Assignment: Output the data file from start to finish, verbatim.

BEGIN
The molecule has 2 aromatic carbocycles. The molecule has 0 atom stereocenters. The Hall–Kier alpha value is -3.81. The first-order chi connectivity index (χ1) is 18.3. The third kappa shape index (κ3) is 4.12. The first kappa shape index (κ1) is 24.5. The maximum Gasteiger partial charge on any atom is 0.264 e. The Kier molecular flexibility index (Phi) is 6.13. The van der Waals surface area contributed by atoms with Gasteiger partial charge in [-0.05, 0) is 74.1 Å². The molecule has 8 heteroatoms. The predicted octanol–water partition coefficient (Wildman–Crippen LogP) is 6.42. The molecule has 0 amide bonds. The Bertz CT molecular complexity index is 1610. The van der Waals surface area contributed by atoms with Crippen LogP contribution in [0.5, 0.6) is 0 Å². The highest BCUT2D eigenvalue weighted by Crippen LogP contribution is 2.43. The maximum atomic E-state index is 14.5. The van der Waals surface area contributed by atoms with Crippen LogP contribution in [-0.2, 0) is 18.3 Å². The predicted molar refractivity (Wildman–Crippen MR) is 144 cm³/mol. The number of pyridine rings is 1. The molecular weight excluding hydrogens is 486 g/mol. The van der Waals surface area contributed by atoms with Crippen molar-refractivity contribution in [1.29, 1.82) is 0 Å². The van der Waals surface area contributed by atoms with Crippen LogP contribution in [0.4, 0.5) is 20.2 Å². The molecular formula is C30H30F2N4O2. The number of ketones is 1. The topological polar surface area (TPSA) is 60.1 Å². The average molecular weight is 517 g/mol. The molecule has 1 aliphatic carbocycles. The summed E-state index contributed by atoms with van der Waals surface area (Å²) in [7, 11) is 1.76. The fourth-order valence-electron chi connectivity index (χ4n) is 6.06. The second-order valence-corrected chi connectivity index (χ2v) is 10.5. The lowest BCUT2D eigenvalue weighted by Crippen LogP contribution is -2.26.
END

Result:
The molecule has 2 aromatic carbocycles. The molecule has 0 atom stereocenters. The Hall–Kier alpha value is -3.81. The first-order chi connectivity index (χ1) is 18.3. The third kappa shape index (κ3) is 4.12. The first kappa shape index (κ1) is 24.5. The maximum Gasteiger partial charge on any atom is 0.264 e. The Kier molecular flexibility index (Phi) is 6.13. The van der Waals surface area contributed by atoms with Gasteiger partial charge in [-0.05, 0) is 74.1 Å². The molecule has 8 heteroatoms. The predicted octanol–water partition coefficient (Wildman–Crippen LogP) is 6.42. The molecule has 0 amide bonds. The Bertz CT molecular complexity index is 1610. The van der Waals surface area contributed by atoms with Crippen LogP contribution in [0.5, 0.6) is 0 Å². The highest BCUT2D eigenvalue weighted by Crippen LogP contribution is 2.43. The maximum atomic E-state index is 14.5. The van der Waals surface area contributed by atoms with Crippen LogP contribution in [-0.2, 0) is 18.3 Å². The predicted molar refractivity (Wildman–Crippen MR) is 144 cm³/mol. The number of pyridine rings is 1. The molecular weight excluding hydrogens is 486 g/mol. The van der Waals surface area contributed by atoms with Crippen molar-refractivity contribution in [1.29, 1.82) is 0 Å². The van der Waals surface area contributed by atoms with Crippen LogP contribution in [0.4, 0.5) is 20.2 Å². The molecular formula is C30H30F2N4O2. The number of ketones is 1. The topological polar surface area (TPSA) is 60.1 Å². The average molecular weight is 517 g/mol. The molecule has 1 aliphatic carbocycles. The summed E-state index contributed by atoms with van der Waals surface area (Å²) in [7, 11) is 1.76. The fourth-order valence-electron chi connectivity index (χ4n) is 6.06. The second-order valence-corrected chi connectivity index (χ2v) is 10.5. The lowest BCUT2D eigenvalue weighted by Crippen LogP contribution is -2.26.